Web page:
What I Read in January 2022


New Dark Age: Technology and the End of the Future (James Bridle, 2018)

Read in preparation for Bridle’s upcoming Ways of Being, which sounds like a more optimistic expansions of New Dark Age’s themes. Not that I think Bridle was wrong to be concerned about the consequences of our current technological direction, and New Dark Age makes an excellent case that the desire to conflate the real with the computable is causing more harm than good. Well-chosen examples make for an enjoyable read, but Bridle’s critiques have permeated the culture over the last few years. Diagnosing the problem is important, but dark as things get, the future never truly ends, and I’m looking forward to something with a little more hope.

The Dawn of Everything: A New History of Humanity (David Graeber & David Wengrow, 2021)

If there’s one key arguments I took from this—and given its massive scope, it’s probably foolish to reduce it to a single message—but if there is, it’s that society and humanity are much more malleable than we usually think. The Davids take it as their task to complicate our notion of pre-history. Instead of a straightforward progression from utopian foraging cultures to hierarchical farming states, they point out that there’s been an incredible variety in how societies organize. Some societies even change their models seasonally, choosing different structures, hierarchies, and even identities throughout the year.

Given all that variety, the question is: how did we get so stuck in one model of society, and how do we start imagining a way forward? I’ve seen grumblings that Dawn of Everything’s history isn’t as radical as it presents itself, and that it isn’t as accurate as it should be, but taken as a prompt for imagining better futures, it’s still well worth a read.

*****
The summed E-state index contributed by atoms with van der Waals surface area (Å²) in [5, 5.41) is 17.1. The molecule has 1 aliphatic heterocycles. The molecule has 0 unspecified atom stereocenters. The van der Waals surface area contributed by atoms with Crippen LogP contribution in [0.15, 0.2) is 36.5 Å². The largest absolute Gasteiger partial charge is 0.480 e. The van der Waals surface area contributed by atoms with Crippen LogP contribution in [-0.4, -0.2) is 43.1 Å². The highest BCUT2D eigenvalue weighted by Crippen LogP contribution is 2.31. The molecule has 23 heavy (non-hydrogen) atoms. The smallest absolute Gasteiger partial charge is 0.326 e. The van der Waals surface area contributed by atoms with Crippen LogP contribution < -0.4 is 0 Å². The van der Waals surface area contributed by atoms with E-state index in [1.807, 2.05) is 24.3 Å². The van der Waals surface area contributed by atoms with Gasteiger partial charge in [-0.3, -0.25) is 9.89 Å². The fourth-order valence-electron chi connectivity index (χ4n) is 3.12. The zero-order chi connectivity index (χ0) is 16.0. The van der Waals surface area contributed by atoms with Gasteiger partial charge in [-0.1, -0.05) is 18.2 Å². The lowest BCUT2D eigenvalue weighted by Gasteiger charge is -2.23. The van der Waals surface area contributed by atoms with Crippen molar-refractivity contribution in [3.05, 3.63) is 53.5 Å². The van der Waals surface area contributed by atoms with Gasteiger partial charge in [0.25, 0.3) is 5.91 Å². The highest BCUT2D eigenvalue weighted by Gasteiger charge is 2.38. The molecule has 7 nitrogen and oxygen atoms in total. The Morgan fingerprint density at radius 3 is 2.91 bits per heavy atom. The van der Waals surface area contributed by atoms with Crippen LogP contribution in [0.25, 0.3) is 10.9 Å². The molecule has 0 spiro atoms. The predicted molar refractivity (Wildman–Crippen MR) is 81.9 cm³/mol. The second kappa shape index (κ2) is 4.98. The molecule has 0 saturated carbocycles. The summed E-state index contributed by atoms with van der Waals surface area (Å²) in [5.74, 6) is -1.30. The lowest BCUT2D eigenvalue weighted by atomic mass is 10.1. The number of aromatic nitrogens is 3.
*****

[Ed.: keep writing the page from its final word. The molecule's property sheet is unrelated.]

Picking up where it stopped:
My View of the World (Erwin Schrödinger, 1951)

Maria Popova’s Marginalian blog prompted this one, and while her summary does a fantastic job capturing both the meaning and the spirit of Schrödinger’s essays, I’m still glad to have read its entirety. Popular memory of cultural figures tends to reduce them to a single idea, and for Schrödinger it’s the one thought experiment; if it wasn’t for Popova’s post I would never have guessed he was writing on notions of panpsychism or universal consciousness while he was also helping redefine our understand of the nature of reality. His writing is wonderfully poetic in places (“What is it that has called you so suddenly out of nothingness to enjoy for a brief while a spectacle which remains quite indifferent to you?”), a touch overly technical in others, but I guess that’s to be expected for someone with such wide-roaming thoughts.


The Taiga Syndrome (Cristina Rivera Garza, 2018)

Referenced in Jack Young’s phenomenal essay, Making sense of our multispecies world: Body-Forest as community, Garza’s book is something like a detective story, a poem, a fairy tale, and a collection of cryptic koans. Difficult to pin down, in other words, but fortunately it’s short enough to be read in one sitting, which makes it more inviting for future re-reading. Given how obliquely it approaches its subjects, it strikes me as one that will reward time spent percolating in the unconscious, too.